The rise of the smart home

Smart home systems promise high-tech homes for the future


by Nina Gee and Nisha Shankar

Google released a smart home system in November 2016 by the name of Google Home, just one example in the myriad of options available for the development of smart home systems and one step closer to high-tech homes of the future.

Google Home is a voice-activated speaker system featuring Google’s artificial intelligence assistant and works as a center of control for smart home systems.

“Some customers are really excited about it. Some customers know nothing about them and just want to buy them to have them,” said Laren Criddle, an electrical associate at the Home Depot in San Jose. “Some people have bought houses that are configured to use [smart home systems]—they are built that way.”

In 2014, Amazon released its intelligent personal assistant feature, Alexa, which was popularized by smart home device hub Amazon Echo and microconsole Amazon Fire TV. Google too announced in January 2016 a home system named Google Home, featuring  Google assistant, which is Google’s intelligent personal assistant announced May 2016.

“I think it really presents a tool that can be used daily,” Mahi Kolla (9), who owns a Google Home, said. “There was a release video for the Google Home, and it showed how a family used Google Home in the morning getting ready, and each individual member asked different questions, but Google Home was able to answer all of them…. I’ve never actually tried this, but you can set up a calendar and you can link it to your Google calendar.”

Some of Google Home’s features include a touchpad surface for total control of the device, precise faraway voice recognition, high-definition speakers, a mute button for privacy and customizable modular design. It can also stream the likes of songs, playlists and podcasts from the cloud. Another new feature helps remind the user where items like car keys and passports are.

Both Google Home and Amazon Echo act like search engines in that they allow the user to ask for music, weather, news and information. While Echo connects you to Alexa, which answers basic questions like what the weather is, Google Home connects you directly to the vast knowledge of Google and can answer specific questions and even the follow up questions to those inquires. They also monitor their users’ daily schedules and can adjust them on command.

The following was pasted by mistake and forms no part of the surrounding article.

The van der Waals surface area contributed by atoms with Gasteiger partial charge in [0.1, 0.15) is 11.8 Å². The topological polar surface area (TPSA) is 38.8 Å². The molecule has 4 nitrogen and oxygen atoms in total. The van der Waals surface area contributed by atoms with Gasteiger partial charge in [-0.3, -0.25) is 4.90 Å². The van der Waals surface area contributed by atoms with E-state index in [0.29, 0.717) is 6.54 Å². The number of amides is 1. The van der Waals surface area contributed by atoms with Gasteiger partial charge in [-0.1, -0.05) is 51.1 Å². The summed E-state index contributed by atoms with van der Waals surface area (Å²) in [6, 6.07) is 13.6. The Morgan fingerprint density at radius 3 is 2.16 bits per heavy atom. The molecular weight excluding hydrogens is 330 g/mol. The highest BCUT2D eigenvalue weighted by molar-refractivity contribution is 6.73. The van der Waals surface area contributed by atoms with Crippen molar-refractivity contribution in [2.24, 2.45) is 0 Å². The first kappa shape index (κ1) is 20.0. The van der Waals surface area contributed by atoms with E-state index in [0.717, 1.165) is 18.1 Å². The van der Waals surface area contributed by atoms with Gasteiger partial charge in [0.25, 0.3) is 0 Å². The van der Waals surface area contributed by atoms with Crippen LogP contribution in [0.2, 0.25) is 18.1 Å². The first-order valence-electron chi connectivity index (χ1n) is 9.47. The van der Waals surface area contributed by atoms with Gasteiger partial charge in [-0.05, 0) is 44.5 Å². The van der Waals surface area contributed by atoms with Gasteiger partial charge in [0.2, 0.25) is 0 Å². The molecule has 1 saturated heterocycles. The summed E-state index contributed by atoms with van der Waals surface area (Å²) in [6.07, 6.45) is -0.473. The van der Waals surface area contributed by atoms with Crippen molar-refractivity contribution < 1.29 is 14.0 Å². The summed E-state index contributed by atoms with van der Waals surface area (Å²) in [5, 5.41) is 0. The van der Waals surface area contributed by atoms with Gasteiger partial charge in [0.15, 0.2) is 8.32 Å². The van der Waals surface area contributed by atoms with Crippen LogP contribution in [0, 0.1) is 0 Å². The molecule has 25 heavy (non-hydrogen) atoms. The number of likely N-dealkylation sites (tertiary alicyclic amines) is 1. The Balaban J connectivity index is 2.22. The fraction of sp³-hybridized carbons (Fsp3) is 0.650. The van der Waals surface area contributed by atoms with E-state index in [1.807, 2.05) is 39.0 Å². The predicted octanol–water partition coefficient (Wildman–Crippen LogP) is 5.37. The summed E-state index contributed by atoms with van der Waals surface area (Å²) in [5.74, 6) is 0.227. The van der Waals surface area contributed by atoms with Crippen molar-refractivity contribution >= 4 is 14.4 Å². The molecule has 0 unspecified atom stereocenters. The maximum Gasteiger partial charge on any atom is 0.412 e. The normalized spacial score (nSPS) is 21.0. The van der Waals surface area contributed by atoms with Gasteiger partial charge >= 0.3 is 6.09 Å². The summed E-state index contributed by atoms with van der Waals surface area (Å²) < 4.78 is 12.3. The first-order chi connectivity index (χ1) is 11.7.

“My favorite feature is just learning new things. You can ask it a question, and then it’ll just start telling you about something and that kind of intrigues you to ask more questions,” Mahi said.

Alexa can also access music from the cloud as well as Kindle e-books and Audible. Alexa also allows the user to order things off of and it can assist in tracking down a lost phone. A recently added feature allows the user to pre order coffee or food via the Starbucks Mobile Order and Pay feature. Alexa is also is the only artificial intelligence that allows the user to change its “wake word”, a phrase that Alexa is programed to respond to.

Smart home systems often connect to a phone app, which contains most of their settings and can connect to other smart home companies’ apps, such as Nest.

Concerns have also recently been brought up about the safety of these devices, as Google Home and Echo are constantly on and record everything their microphones can pick up. Customers worry that hackers might be able to listen in on them through Echo or Google Home. Only the words spoken after the “wake word,” however, are documented. Still, Google and Amazon have also taken precautionary measures by implementing a mute button which cuts off the mic completely.

While the systems still do have some technical flaws and are constantly being updated, the advent of these devices provide a way for the creation of more efficient home systems in the future.

This piece was originally published in the pages of The Winged Post on February 21, 2017.